The day started with incredibly calm conditions but lots of ice in Neko Harbour under mostly cloudy skies. A scout Zodiac went out to check the feasibility of landing on the mainland and found that it was, indeed, possible to get the Zodiacs through the thick brash ice to reach a good landing spot on the beach. Gentoo penguins greeted us and almost immediately started to use the snow steps Travis created in order to get up of the snow ledges and off the beach.
Riëtte called for embarkation of the hikers and we were very surprised and pleased to welcome 95 guests to the shore for a short but rather steep hike up to the lookout point over the glacier and ice-filled harbour.
Just about everyone succeeded in reaching the top and conditions were so calm that many guests sat down on the snow and enjoyed the sweeping glacier views and the peacefulness until we were all delighted by two different glacier calving events. The first one dropped a large chunk of ice into the water, which created a small concentric wake. The other occurred on the portion of the glacier that had receded up onto the rock face.
Snow conditions were too icy for long sledding runs but Brad was able to find us a safe run in a short, steep section where it was actually easier to slide on your backside than hike down the hill. On the return to the landing site, we set the trail as a loop around the Gentoo Penguin colonies so that everyone had another chance to enjoy the penguins building tall nests of pebbles on rocky slopes and watch the amusing pebble stealing techniques used my various members of the rookeries.
Along the trail, we also viewed a variety of devices used by scientists and researchers in the area, including a glacier camera, an automatic weather station and penguin cameras.
After lunch, we were called out to the outer decks to see whales, which turned out to be 5 orcas, including one male. Those who were fast enough putting on their outdoor gear got an up-close view of the pod. Those who were a little slower getting ready had to be satisfied with Brad’s photos of the killer whales during recap. He also showed an outstanding video of the mind-bogglingly clever group hunting technique employed by killer whales. Unfortunately, we did not get to witness that amazing display today.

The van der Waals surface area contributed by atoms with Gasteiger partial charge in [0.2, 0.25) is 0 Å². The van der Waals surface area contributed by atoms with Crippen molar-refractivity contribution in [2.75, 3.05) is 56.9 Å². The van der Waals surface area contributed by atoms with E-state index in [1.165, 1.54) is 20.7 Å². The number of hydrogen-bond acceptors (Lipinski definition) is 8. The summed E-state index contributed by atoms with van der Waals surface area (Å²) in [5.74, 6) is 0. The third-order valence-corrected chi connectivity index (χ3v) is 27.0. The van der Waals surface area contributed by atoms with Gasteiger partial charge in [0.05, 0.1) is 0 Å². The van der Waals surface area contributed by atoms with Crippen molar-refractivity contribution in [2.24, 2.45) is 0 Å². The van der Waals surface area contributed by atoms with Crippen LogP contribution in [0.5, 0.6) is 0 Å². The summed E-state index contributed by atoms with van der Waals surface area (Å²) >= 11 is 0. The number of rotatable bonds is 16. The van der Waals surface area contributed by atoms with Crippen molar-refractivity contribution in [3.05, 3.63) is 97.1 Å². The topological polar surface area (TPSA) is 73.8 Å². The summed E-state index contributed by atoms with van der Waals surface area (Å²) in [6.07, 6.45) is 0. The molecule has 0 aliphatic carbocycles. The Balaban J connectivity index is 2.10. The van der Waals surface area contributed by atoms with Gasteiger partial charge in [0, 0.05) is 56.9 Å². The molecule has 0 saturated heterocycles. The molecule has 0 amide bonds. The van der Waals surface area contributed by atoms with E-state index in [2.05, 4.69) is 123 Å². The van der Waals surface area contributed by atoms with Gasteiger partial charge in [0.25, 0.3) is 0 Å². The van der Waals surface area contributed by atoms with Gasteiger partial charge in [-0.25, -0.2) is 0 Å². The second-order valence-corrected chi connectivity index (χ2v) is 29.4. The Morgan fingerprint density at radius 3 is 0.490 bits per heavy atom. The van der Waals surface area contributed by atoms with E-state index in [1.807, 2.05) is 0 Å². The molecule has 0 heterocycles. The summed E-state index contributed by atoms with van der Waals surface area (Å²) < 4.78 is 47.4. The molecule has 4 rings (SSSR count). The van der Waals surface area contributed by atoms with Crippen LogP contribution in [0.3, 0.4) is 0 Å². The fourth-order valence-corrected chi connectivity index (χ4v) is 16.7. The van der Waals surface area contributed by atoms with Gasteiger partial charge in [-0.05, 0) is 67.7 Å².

Our “Expedition Afternoon” continued with an attempt to be the first expedition cruise ship to successfully make it through the Lemaire Channel this season. All of the conditions were excellent and as we approached Booth Island, we saw that success looked quite possible.
Not only were we able to get through the entire 7-mile long and incredibly scenic passage, but the clouds lifted and we had gorgeous sunlight and visible peaks along its entire length. It seemed as though all guests were out on one of the outer decks and everyone remained there or glued to a window in awe of the glorious sea ice floes, glaciers, and majestic peaks.
In high spirits, the guests joined us for Recap & Briefing with bright pink faces from their full day out in the sun and the breeze in the Lemaire Channel. Kara explained that we were currently already at Port Lockroy, tomorrow’s planned morning destination, but that the ice conditions may prevent us from landing.
We ended our evening with memory cards full of images and with high hopes of continued great luck for 100% landing success and fantastic weather. Fingers crossed…